Metal Ceilings Now prized on their own merit, so-called tin ceilings once stood in for more expensive plasterwork, and eventually got a bad name as a cover-up for failing plaster. But they came back big-time during the 1980s Victorian Revival and remain a versatile, affordable decorating option. Designs range from pebble texture and grids to diaper patterns, opulent Victorian cartouches, and Arts Deco geometrics. The metal panels (tin-plated steel, galvanized steel, or brass or copper) are stamped in an embossing machine; they attach to plywood sheathing or wood furring strips. Components include not just the field pattern, but also filler strips and cornice mouldings. The ceiling may be painted to look like plaster or polychromed (don’t go overboard: there’s already a lot of pattern); brass or copper may be clear-coated for an industrial look. Today the classic patterns are also made in vinyl tiles; because these can be glued or stapled to an existing ceiling, they’re good for low-ceilinged rooms or basements.
Plaster Ornament Plaster ceiling medallions could be found in parlors plain and opulent from the late 18th century and through the Victorian era. (By the 1930s, they were very much out of favor.) Medallions changed style along with houses, featuring Greek anthemions in the 1830s, Gothic trefoils in the 1850s, sunflowers in the 1880s. Fretwork, acanthus leaves, and rosettes were perennial favorites. The medallion was sized according to the breadth and height of the room. It would be painted to complement a polychromed room. It often disguised a chandelier hook, a gas line or electrical box, sometimes even an air duct. Although lighter-weight molded plastic medallions are available today (some quite nice, others not so), you can still buy real cast-plaster medallions in many styles.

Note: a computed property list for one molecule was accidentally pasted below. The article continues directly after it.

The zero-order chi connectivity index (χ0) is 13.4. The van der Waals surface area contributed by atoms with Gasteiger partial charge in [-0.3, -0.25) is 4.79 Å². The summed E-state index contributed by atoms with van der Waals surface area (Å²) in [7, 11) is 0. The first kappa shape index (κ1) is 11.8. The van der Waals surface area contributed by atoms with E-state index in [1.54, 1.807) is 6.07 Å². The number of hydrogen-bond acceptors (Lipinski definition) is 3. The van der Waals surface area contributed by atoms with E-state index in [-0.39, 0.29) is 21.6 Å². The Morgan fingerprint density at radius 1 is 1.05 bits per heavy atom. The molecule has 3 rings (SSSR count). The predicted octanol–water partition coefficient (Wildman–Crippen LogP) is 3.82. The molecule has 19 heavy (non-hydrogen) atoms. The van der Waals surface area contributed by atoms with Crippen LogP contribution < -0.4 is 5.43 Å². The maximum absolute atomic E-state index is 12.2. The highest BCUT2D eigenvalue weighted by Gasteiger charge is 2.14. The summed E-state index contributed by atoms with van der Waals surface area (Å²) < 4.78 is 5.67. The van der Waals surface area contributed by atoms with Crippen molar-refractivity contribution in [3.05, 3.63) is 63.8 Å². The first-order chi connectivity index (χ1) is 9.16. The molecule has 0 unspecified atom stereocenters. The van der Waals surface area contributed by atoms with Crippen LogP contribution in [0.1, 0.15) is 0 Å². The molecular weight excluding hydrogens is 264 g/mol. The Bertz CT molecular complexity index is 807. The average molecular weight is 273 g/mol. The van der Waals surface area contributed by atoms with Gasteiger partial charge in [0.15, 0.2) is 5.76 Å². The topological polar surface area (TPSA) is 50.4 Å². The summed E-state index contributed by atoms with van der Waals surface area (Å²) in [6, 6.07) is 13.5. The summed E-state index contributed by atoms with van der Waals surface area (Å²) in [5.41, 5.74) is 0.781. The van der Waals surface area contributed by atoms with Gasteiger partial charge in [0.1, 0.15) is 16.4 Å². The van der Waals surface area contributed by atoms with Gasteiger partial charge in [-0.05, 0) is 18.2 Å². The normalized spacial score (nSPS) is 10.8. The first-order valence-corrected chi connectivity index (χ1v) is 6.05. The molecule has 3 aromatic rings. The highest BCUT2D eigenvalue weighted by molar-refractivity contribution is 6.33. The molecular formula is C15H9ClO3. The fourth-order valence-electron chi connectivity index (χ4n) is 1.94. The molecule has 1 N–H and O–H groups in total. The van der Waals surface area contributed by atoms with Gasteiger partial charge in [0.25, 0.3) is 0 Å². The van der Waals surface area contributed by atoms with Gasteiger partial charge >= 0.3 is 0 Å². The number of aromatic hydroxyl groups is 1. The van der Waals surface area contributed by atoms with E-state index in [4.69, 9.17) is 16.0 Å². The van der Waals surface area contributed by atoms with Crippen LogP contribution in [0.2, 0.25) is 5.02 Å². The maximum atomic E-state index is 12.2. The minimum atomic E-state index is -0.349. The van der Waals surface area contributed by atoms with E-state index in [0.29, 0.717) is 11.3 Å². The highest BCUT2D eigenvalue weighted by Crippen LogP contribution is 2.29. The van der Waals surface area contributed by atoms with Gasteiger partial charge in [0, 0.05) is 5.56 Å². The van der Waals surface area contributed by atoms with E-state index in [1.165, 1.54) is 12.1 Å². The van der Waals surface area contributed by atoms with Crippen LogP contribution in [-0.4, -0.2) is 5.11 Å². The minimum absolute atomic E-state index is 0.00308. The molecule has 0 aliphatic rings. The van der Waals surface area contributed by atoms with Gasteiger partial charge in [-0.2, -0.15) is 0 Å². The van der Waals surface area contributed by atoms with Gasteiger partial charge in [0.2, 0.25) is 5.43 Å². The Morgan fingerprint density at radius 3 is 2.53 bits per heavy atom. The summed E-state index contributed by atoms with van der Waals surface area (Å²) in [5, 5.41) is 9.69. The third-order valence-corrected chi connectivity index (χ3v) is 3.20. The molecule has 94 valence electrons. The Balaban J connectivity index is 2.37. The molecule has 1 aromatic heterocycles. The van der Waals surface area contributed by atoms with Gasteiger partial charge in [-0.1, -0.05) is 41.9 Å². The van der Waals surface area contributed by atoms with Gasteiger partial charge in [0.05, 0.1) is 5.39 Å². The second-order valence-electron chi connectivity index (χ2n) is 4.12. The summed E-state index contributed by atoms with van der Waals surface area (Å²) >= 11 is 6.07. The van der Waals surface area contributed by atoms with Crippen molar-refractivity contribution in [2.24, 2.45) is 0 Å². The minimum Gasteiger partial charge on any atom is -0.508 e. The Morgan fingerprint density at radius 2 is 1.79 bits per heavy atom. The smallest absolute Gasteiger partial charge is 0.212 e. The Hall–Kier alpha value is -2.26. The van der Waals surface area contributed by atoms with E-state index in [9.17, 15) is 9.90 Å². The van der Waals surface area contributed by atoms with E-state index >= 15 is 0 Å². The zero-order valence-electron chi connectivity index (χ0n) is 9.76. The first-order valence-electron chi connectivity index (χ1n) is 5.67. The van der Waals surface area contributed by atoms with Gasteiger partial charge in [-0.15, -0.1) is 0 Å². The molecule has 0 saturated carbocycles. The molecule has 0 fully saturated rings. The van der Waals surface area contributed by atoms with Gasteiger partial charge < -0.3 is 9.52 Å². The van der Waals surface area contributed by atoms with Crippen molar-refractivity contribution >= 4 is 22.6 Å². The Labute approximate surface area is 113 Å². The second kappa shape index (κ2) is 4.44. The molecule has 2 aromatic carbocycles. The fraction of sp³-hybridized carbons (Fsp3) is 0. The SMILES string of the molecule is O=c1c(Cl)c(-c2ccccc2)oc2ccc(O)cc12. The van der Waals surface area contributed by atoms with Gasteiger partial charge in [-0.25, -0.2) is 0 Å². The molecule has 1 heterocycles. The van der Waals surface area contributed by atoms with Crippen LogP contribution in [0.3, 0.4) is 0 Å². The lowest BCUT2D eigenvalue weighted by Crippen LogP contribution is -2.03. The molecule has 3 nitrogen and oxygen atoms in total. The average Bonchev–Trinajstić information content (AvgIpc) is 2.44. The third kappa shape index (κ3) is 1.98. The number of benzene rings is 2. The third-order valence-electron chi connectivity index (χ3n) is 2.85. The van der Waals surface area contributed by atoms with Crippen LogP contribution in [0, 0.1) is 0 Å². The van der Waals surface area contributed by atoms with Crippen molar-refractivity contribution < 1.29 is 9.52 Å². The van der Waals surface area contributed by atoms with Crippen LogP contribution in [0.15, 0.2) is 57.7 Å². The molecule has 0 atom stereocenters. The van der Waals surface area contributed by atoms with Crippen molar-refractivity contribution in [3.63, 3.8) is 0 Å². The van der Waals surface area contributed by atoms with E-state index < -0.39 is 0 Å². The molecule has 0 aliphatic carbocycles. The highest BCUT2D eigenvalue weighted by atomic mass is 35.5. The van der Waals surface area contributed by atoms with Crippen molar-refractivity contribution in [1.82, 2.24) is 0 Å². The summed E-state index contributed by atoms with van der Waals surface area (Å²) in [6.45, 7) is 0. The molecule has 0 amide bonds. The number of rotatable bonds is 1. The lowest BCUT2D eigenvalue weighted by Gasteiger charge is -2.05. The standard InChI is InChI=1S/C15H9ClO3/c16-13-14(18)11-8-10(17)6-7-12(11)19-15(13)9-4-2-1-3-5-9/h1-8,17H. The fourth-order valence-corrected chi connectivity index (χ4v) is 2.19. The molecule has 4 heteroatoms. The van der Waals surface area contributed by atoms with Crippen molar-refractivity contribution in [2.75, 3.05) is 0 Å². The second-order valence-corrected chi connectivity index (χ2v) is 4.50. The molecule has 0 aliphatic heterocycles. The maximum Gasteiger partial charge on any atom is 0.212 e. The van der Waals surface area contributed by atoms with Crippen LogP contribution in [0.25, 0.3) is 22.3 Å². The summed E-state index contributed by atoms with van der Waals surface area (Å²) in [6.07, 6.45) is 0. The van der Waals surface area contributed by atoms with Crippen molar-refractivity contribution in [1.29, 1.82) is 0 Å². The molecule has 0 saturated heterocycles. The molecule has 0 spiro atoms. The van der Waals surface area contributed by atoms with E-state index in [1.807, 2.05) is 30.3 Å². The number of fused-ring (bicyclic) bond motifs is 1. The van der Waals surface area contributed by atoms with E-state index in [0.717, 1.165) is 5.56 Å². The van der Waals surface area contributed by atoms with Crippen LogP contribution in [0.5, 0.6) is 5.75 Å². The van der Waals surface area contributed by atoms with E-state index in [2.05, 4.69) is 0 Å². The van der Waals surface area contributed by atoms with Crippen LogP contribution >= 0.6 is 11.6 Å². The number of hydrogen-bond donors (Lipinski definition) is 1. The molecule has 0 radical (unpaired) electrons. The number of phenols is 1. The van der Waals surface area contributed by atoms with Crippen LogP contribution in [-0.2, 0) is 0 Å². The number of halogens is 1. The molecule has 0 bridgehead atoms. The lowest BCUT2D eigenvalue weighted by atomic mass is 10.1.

Picture Rail A moulding (often 18" below the cornice) from which framed pictures could be suspended without damaging the wall surface. The area above the rail might be treated as part of the wall or part of the ceiling in its decoration.